Review: NormaTec's Iconic Recovery System Isn't Just for Olympians
Nearly every elite athlete on earth practices compression therapy. Why don't you?
An incomplete list of elite athletes who have been photographed wearing, assembling or carrying a version of the NormaTec Recovery System: Russell Wilson, Anthony Davis, Mo Farah, Rickie Fowler, Chloe Kim, Giannis Antetokounmpo, Mookie Betts, Nastia Liukin, Tua Tagovailoa, Tiger Woods, Zoë McDougall, Drew Brees and Steph Curry.
Back in 1998, when physician bioengineer Dr. Laura F. Jacobs patented her Sequential Pulse pneumatic waveform — a form of pulse compression that encourages venous blood flow throughout the body — she imagined the technology as a non-invasive treatment for circulation-related disorders. The idea was that adults with peripheral vascular diseases, whose blood vessels are prone to blockages or spasms, could use a massage system that clamps down on afflicted areas (sort of like a blood-pressure monitor) and “milks” the blood to the heart before sending it back, refreshed, to the outer reaches of the limbs.
In 2002, Dr. Jacobs released the NormaTec Pneumatic Compression Device for that purpose.
Over the next five years, though, the sports world’s quickest and strongest caught wind of the revolutionary massage system, and began using it to warm up their muscles before workouts as well as catalyze recovery in the hobbling hours thereafter. Like any smart, open-minded venture, NormaTec leaned into the unexpected success; the brand opened its Athlete Technologies division in 2007, and began what’s now a 13-year run of dominance in leg, hip and shoulder recovery.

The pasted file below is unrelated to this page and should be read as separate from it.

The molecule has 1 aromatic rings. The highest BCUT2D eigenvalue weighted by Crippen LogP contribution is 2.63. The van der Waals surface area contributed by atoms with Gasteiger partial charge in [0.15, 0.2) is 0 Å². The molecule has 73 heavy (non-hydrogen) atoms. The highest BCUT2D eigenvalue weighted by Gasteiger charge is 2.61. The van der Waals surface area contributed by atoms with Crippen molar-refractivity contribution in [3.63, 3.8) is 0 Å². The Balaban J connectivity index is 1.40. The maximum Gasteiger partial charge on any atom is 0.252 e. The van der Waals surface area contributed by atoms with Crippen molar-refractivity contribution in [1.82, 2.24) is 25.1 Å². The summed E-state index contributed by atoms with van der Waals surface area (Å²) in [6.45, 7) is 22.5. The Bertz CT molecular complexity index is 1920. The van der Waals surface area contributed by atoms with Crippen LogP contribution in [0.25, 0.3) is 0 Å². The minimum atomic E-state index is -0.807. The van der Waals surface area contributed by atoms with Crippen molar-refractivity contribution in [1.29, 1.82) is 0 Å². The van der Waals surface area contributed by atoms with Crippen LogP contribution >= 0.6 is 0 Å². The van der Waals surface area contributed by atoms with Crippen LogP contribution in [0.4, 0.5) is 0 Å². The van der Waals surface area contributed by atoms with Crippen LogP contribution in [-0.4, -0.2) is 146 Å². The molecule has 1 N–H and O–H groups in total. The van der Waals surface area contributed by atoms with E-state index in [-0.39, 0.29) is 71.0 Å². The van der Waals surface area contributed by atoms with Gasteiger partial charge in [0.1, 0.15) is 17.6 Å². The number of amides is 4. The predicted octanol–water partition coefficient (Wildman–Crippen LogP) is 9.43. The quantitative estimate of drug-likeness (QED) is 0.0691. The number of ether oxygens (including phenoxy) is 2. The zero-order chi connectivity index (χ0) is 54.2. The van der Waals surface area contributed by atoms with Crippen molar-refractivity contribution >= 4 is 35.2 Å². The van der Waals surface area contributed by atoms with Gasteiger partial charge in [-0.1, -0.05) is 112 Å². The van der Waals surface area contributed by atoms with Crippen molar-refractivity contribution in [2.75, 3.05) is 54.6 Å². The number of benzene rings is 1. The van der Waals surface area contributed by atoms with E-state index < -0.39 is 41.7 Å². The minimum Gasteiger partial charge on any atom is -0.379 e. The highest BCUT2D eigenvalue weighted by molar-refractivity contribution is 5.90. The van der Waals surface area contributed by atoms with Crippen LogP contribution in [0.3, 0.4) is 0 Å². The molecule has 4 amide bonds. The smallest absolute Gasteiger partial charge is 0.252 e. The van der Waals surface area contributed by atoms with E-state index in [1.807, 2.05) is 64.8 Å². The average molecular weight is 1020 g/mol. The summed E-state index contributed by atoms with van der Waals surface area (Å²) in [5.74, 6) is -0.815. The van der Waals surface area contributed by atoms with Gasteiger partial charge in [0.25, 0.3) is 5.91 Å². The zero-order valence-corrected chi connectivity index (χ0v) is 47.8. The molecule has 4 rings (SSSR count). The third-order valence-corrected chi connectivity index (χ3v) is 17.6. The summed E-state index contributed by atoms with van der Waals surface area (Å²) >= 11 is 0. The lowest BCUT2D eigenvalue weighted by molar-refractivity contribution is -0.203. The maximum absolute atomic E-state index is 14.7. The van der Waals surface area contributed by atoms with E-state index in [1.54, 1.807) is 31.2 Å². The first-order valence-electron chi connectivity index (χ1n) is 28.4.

This isn’t a case of athletes peddling dubious technology for kickbacks on Instagram. NormaTec systems are institutionally trusted. The CEO of USA Track and Field calls NormaTec a “crucial partner” for its athletes. Ironman champions swear by it. The University of Alabama, Los Angeles Rams and Boston Ballet all rely on NormaTec systems.
But while the systems have been a near-expected mainstay in professional trainer’s rooms for a while now, the general population hasn’t had much experience with NormaTec’s boots or shoulder pads. When I first saw a line of 20-somethings sliding into the goofy nylon tubes at Finish Line Physical Therapy in New York’s Flatiron District (a runner’s recovery haven with anti-gravity treadmills, cryotherapy chambers and infrared saunas), I muttered “The hell …?”
That strange blend of ubiquity and mystery has something to do with the price point. NormaTech systems, in their many variations, hover around $1,300. But their recent rise in popularity mirrors a more general public awakening to the idea of recovery fitness. For years, laymen gym-goers and weekend warriors eschewed active recovery as an integral function in their fitness routines. Aside from some half-baked stretching or the occasional 15 minutes in a steam room or sauna, most athletes neglect to take the time in between workouts as seriously as they do PR times.